It seems like a fairly basic question, but there's probably some more science to this. For an automatic-drip coffee machine, how much ground coffee should be used per unit water?

Various sources say that the "industry standard" is 7g (~1 rounded Tbsp) per "cup" (150-175mL, or 5-6 fl.oz.). Is this uniform for any (reasonable) amount of coffee (say, 200mL-4L / 1 cup to 16 cups)? Or would I want, say, a higher ratio of grounds-to-coffee for making 2 cups, than for making 12 cups? I feel like I, personally, tend to use more coffee (per unit water) when making fewer cups (I'm not sure why; shorter extraction time? Matters of water retention? Mere personal preference?).

Surely this also depends on total extraction time and grind level, but perhaps that is a separate question. With due credit, this question was partly spurred from this recent question.

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    The fraction of water held by the grounds should be constant if the amount of grounds varies proportionally with the water. However, since the filter also holds water, your statement becomes true for smaller pot sizes. Assuming that you are using a paper filter. Jun 3, 2015 at 17:25
  • @ChrisinAK -- Good point on the water retention for beans; I wasn't thinking about it correctly. Modified slightly; thanks!
    – hoc_age
    Jun 5, 2015 at 1:42
  • The industry standard from coffee producers and drinkers is 16:1. For some reason, many drip coffee maker manufacturers use a standard like you describe, which is about 25:1. Not clear why, but that ratio makes pretty weak coffee. 2 level tbsp per 6 oz cup is a lot closer.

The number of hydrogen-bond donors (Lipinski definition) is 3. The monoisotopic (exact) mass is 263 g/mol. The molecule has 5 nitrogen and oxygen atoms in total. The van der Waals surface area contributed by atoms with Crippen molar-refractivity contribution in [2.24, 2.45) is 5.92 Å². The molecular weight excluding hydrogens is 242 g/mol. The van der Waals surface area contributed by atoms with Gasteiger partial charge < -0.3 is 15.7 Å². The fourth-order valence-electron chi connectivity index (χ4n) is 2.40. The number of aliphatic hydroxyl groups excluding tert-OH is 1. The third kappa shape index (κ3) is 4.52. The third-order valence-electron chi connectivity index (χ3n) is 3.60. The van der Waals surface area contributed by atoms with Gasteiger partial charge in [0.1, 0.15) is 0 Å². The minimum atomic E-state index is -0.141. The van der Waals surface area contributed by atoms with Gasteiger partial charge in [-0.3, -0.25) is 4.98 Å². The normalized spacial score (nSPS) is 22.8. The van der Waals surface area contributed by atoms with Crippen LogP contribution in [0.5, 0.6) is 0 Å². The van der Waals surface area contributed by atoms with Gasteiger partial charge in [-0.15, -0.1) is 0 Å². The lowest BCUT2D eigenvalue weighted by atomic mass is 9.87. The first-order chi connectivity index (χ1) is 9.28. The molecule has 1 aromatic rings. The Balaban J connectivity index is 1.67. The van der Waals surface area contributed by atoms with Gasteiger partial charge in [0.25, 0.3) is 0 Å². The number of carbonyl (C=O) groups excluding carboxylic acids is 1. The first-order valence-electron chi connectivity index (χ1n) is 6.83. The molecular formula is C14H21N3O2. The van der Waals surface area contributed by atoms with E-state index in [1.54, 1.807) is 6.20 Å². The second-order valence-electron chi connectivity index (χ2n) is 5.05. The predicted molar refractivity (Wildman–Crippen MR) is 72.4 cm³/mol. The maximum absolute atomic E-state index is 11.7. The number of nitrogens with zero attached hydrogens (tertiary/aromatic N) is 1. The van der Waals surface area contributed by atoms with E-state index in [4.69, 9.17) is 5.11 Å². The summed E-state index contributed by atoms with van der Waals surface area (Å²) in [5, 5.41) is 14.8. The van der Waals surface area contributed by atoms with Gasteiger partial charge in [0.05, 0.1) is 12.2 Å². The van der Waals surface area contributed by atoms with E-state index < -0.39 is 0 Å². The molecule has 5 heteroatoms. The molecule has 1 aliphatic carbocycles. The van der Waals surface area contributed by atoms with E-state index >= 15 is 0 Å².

– fixer1234
    Jul 2, 2022 at 20:51

2 Answers 2


I think you have already listed the "industry standard" that is the answer to your question. It is a good starting point for anyone and the amount can be adjusted by taste afterwards (more grounds for stronger coffee, less for weaker).

The amount may vary with brewing method of course, since depending on the method, brew components (grounds, filter, other components) may retain various levels of water.

The one add on I will stipulate is that it is always better (for groups) to brew coffee that is too strong. It is very easy to add some hot water to a cup and weaken a cup of coffee, however, if you like strong coffee and it's been brewed weak, you are just out of luck.

  • Should one use the same ratio of coffee-to-water for any (reasonable) amount of coffee to brew? With an auto-drip machine, the machine will drip for longer when making 10 cups than making 5 cups; does this difference in extraction time matter for coffee-to-water ratio? E.g., use somewhat more (or less) grounds, or somewhat coarser (or finer) grind? Am I splitting hairs or asking another question?
    – hoc_age
    Jun 5, 2015 at 1:48
  • Maybe splitting hairs? Since the water is basically dripping through the grounds, the extraction time (excepting the first bit of water that soaks the grounds and stays) should be relatively the same for any given bit of water. Meaning the last bit water through the grounds should spend roughly the same amount of time in the grounds as the first bit that passed through and is already in the pot. The overall time spent extracting is greater, but the extraction time for any sub portion should be the same as a sub portion of a different sized pot. Jun 5, 2015 at 2:32

Starbucks' standard is 2 tbsp. per 6 oz. cup. You may be able to adjust downward if your machine has a bypass which adds hot water straight to the pot.

The thing to pay attention to is overextraction. That poor quality gas-station coffee kind of taste. If you're getting that, you need to add more grounds. If the result is too strong, dilute it with hot water.

I should add that this is also the Maxwell House standard proportions established many decades ago. See also: https://coffeefaq.com/site/node/95 .

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